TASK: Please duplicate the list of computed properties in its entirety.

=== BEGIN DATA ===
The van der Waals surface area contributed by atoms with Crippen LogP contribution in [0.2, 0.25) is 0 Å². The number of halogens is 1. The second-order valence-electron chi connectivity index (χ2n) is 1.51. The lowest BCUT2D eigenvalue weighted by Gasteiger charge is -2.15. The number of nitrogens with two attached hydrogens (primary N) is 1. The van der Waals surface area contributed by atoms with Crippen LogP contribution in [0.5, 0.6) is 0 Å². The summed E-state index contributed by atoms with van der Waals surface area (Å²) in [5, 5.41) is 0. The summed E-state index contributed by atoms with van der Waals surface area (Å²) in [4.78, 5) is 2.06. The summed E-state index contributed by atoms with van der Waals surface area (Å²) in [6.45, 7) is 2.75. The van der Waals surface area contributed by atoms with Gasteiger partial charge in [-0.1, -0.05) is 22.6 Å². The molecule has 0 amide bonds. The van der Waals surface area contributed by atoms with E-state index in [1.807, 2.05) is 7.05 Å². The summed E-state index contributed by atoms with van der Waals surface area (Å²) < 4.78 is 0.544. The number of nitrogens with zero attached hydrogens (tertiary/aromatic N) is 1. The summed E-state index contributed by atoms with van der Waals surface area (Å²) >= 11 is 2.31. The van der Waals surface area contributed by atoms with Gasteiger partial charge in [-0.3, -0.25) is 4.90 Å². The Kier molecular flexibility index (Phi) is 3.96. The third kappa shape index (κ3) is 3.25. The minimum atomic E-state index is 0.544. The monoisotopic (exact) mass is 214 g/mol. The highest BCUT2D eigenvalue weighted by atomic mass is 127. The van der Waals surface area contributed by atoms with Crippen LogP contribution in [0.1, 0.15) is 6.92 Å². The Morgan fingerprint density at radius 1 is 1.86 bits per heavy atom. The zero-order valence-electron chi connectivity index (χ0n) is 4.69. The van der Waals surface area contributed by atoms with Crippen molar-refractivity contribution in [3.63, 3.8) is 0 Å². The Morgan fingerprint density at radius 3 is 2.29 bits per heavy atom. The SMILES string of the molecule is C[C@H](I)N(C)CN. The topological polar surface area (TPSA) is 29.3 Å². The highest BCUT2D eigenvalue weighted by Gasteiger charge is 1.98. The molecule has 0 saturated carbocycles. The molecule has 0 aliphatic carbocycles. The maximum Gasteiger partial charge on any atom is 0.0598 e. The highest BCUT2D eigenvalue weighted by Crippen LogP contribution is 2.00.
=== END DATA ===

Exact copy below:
The van der Waals surface area contributed by atoms with Crippen LogP contribution in [0.2, 0.25) is 0 Å². The number of halogens is 1. The second-order valence-electron chi connectivity index (χ2n) is 1.51. The lowest BCUT2D eigenvalue weighted by Gasteiger charge is -2.15. The number of nitrogens with two attached hydrogens (primary N) is 1. The van der Waals surface area contributed by atoms with Crippen LogP contribution in [0.5, 0.6) is 0 Å². The summed E-state index contributed by atoms with van der Waals surface area (Å²) in [5, 5.41) is 0. The summed E-state index contributed by atoms with van der Waals surface area (Å²) in [4.78, 5) is 2.06. The summed E-state index contributed by atoms with van der Waals surface area (Å²) in [6.45, 7) is 2.75. The van der Waals surface area contributed by atoms with Gasteiger partial charge in [-0.1, -0.05) is 22.6 Å². The molecule has 0 amide bonds. The van der Waals surface area contributed by atoms with E-state index in [1.807, 2.05) is 7.05 Å². The summed E-state index contributed by atoms with van der Waals surface area (Å²) < 4.78 is 0.544. The number of nitrogens with zero attached hydrogens (tertiary/aromatic N) is 1. The summed E-state index contributed by atoms with van der Waals surface area (Å²) >= 11 is 2.31. The van der Waals surface area contributed by atoms with Gasteiger partial charge in [-0.3, -0.25) is 4.90 Å². The Kier molecular flexibility index (Phi) is 3.96. The third kappa shape index (κ3) is 3.25. The minimum atomic E-state index is 0.544. The monoisotopic (exact) mass is 214 g/mol. The highest BCUT2D eigenvalue weighted by atomic mass is 127. The van der Waals surface area contributed by atoms with Crippen LogP contribution in [0.1, 0.15) is 6.92 Å². The Morgan fingerprint density at radius 1 is 1.86 bits per heavy atom. The zero-order valence-electron chi connectivity index (χ0n) is 4.69. The van der Waals surface area contributed by atoms with Crippen molar-refractivity contribution in [3.63, 3.8) is 0 Å². The Morgan fingerprint density at radius 3 is 2.29 bits per heavy atom. The SMILES string of the molecule is C[C@H](I)N(C)CN. The topological polar surface area (TPSA) is 29.3 Å². The highest BCUT2D eigenvalue weighted by Gasteiger charge is 1.98. The molecule has 0 saturated carbocycles. The molecule has 0 aliphatic carbocycles. The maximum Gasteiger partial charge on any atom is 0.0598 e. The highest BCUT2D eigenvalue weighted by Crippen LogP contribution is 2.00.